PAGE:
"My wife [Kara] and I started Klassics for Kids when our first daughter was two because we wanted to expose her and her peers to more live classical music," Benyas says. "We've found that in doing so we also exposed the young parents of these children, who themselves may not have had much exposure to these art forms. Of course, we are trying to establish an audience of the future as well. The ballet gives us the opportunity to utilize dozens of young local dancers in a fully staged production with professional dancers and live orchestra. Name another community of our size that offers that option. The music we present at the Southern Illinois Music Festival is designed to inspire, foster a broad range of emotions and to provoke deeper thoughts and feelings than what young people might typically download, so it should enhance the overall spectrum of listening experience."

The festival has for the first time received a $10,000 National Endowment for the Arts grant called Arts Education in American Communities that will help support Klassics for Kids, as well as some of the chamber-music performances in places like Sesser and Cairo.

The Southern Illinois Music Festival tries to belie classical music and its audience's reputation for stuffiness by encouraging informal and casual attire. It's a goal the festival accomplishes through many routes.

"First off, we don't wear tuxedos, usually just white polo shirts, and for our children's programs, we wear [Southern Illinois Music Festival] T-shirts," Benyas says. "Then we always speak to our audiences during the concerts, no matter what the venue, except the opera and ballet. The musicians will explain bits about the music they are performing during our chamber concerts, and at Klassics for Kids and Jive with Jazz, and I do so on the orchestral programs. The opera has English translations projected above the stage, and the ballet will have a pre-concert lecture. Beyond that, the artists become part of our community for the three weeks of the Festival. They patronize our local businesses and stay with local host families. In fact, many host families request specific musicians to stay with them each year due to the relationships they develop, a fact of which I am quite proud. On top of that, [the festival] softball games on our Mondays off are a great festival tradition."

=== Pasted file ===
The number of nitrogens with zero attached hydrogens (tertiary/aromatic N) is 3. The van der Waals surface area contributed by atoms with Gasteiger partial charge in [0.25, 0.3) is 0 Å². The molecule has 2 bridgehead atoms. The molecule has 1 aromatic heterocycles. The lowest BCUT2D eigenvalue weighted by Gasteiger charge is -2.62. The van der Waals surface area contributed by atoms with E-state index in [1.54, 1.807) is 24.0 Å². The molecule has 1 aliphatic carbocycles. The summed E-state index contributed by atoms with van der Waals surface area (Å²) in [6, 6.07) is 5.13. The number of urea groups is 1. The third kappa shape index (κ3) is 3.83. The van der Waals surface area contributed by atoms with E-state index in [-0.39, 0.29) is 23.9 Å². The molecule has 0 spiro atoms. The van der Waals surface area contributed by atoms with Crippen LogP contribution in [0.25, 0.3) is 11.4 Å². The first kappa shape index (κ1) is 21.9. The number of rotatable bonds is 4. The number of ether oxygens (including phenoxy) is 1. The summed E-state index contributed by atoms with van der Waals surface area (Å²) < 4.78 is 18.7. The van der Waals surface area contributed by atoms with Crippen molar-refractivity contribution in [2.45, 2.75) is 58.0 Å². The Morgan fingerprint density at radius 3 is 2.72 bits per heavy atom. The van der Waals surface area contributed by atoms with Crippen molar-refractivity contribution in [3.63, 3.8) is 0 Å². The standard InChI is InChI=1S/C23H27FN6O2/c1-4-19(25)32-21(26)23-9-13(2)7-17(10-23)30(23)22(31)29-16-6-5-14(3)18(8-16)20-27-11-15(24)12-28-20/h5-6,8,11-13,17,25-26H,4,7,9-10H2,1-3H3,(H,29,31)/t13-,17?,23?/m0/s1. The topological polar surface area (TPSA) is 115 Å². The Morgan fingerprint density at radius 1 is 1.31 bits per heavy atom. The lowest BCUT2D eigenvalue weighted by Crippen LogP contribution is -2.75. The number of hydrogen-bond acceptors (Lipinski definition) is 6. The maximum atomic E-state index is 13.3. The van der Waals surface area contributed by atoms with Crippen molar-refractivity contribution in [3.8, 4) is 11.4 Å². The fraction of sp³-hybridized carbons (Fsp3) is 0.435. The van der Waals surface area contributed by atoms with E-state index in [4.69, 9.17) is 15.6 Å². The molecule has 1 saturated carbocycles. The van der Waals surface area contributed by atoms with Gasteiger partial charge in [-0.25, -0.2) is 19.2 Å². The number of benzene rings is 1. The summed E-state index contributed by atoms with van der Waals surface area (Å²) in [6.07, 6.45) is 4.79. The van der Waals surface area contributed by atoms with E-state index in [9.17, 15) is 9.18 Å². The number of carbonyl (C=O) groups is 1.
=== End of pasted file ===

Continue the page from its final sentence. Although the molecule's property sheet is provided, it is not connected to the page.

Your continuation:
And one more way in which the festival tries to get closer to audiences-- most events are free or only carry nominal charges. Tickets with admission fees sell via the Marion Cultural and Civic Center box office at (618) 997-4030 or visit <http://www.MarionCCC.org>.

For the complete schedule, log on to <http://SIFest.com> or call the SIU School of Music at (618) 53-MUSIC.

who: Maestro Ed Benyas

what: Southern Illinois Music Festival

where: all over Southern Illinois

when: June 5 through June 25

MathGames: Calculating the Jazz/Funk Ratio with Cool Electronic Grooves

Venues & Businesses
Tres Hombres

More Articles
DJ Nasty Nate and the Residents of Electro City

Who: Fareed Haque's MathGames Trio / DJ Nasty Nate
What: jazz, funk, electronica
When: 2011-05-13
MathGames: Calculating the Jazz/Funk Ratio with Cool Electronic Grooves
Leah Williams Wright
Video Comentary

Some things are just meant to go together. Peanut butter and jelly. Jeans and a T-shirt.

And... jazz, funk, and electronica?

The MathGames Trio, who perform Friday, May 13 at Tres Hombres with DJ Nasty Nate, is the latest project from Fareed Haque, a recording artist and a professor of guitar and jazz at Northern Illinois University.

Haque has played with artists as diverse as Paquito D'Rivera, Dave Holland, Sting, and Robert Walker. He founded the Fareed Haque Group, the Flat Earth Ensemble, and Garaj Mahal, jam bands that played a fusion of jazz, Indian music, rock, and funk.

Haque has studied many different styles of music throughout his life. "Music was always a way for bringing the world together for me," he said.

MathGames, however, is an all-sensory experience that features an assortment of different lights, sights, sounds, and costumes. A MathGames performance is more like a show as band members play their songs to a fantastic lightshow. Sometimes, the band will even wear over-the-top costumes to complete the visual experience.

These days, Haque said, live performances must grab the short attention spans of audiences and not let go until the final notes are played.

"We know that we are living in an MTV world, so we try to have as visual an experience and [be] as trippy as possible," Haque said.

In MathGames, Haque plays a Guistar, which is a custom-built cross between an electric guitar and classical Indian sitar, and he also plays a Moog guitar.